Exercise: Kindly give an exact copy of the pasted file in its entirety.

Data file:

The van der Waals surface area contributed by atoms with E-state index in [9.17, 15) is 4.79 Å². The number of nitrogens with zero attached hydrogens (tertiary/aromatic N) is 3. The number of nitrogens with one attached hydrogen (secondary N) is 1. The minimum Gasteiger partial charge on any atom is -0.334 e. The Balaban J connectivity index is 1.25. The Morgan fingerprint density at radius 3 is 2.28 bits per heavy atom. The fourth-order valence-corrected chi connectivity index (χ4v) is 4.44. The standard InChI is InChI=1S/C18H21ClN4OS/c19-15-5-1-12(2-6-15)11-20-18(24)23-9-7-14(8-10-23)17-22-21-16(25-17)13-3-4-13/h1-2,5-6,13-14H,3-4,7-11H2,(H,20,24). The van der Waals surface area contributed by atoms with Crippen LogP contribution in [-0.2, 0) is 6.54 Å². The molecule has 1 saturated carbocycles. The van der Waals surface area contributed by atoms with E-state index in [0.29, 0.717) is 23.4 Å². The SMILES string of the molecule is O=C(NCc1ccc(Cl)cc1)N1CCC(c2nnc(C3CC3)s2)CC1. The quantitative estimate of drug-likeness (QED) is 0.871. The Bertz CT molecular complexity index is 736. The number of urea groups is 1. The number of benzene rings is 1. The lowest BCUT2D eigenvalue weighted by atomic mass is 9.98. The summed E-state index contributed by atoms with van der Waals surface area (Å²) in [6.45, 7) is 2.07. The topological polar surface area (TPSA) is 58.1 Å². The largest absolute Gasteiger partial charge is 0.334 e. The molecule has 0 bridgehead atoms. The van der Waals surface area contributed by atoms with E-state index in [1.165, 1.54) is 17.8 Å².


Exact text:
The van der Waals surface area contributed by atoms with E-state index in [9.17, 15) is 4.79 Å². The number of nitrogens with zero attached hydrogens (tertiary/aromatic N) is 3. The number of nitrogens with one attached hydrogen (secondary N) is 1. The minimum Gasteiger partial charge on any atom is -0.334 e. The Balaban J connectivity index is 1.25. The Morgan fingerprint density at radius 3 is 2.28 bits per heavy atom. The fourth-order valence-corrected chi connectivity index (χ4v) is 4.44. The standard InChI is InChI=1S/C18H21ClN4OS/c19-15-5-1-12(2-6-15)11-20-18(24)23-9-7-14(8-10-23)17-22-21-16(25-17)13-3-4-13/h1-2,5-6,13-14H,3-4,7-11H2,(H,20,24). The van der Waals surface area contributed by atoms with Crippen LogP contribution in [-0.2, 0) is 6.54 Å². The molecule has 1 saturated carbocycles. The van der Waals surface area contributed by atoms with E-state index in [0.29, 0.717) is 23.4 Å². The SMILES string of the molecule is O=C(NCc1ccc(Cl)cc1)N1CCC(c2nnc(C3CC3)s2)CC1. The quantitative estimate of drug-likeness (QED) is 0.871. The Bertz CT molecular complexity index is 736. The number of urea groups is 1. The number of benzene rings is 1. The lowest BCUT2D eigenvalue weighted by atomic mass is 9.98. The summed E-state index contributed by atoms with van der Waals surface area (Å²) in [6.45, 7) is 2.07. The topological polar surface area (TPSA) is 58.1 Å². The largest absolute Gasteiger partial charge is 0.334 e. The molecule has 0 bridgehead atoms. The van der Waals surface area contributed by atoms with E-state index in [1.165, 1.54) is 17.8 Å².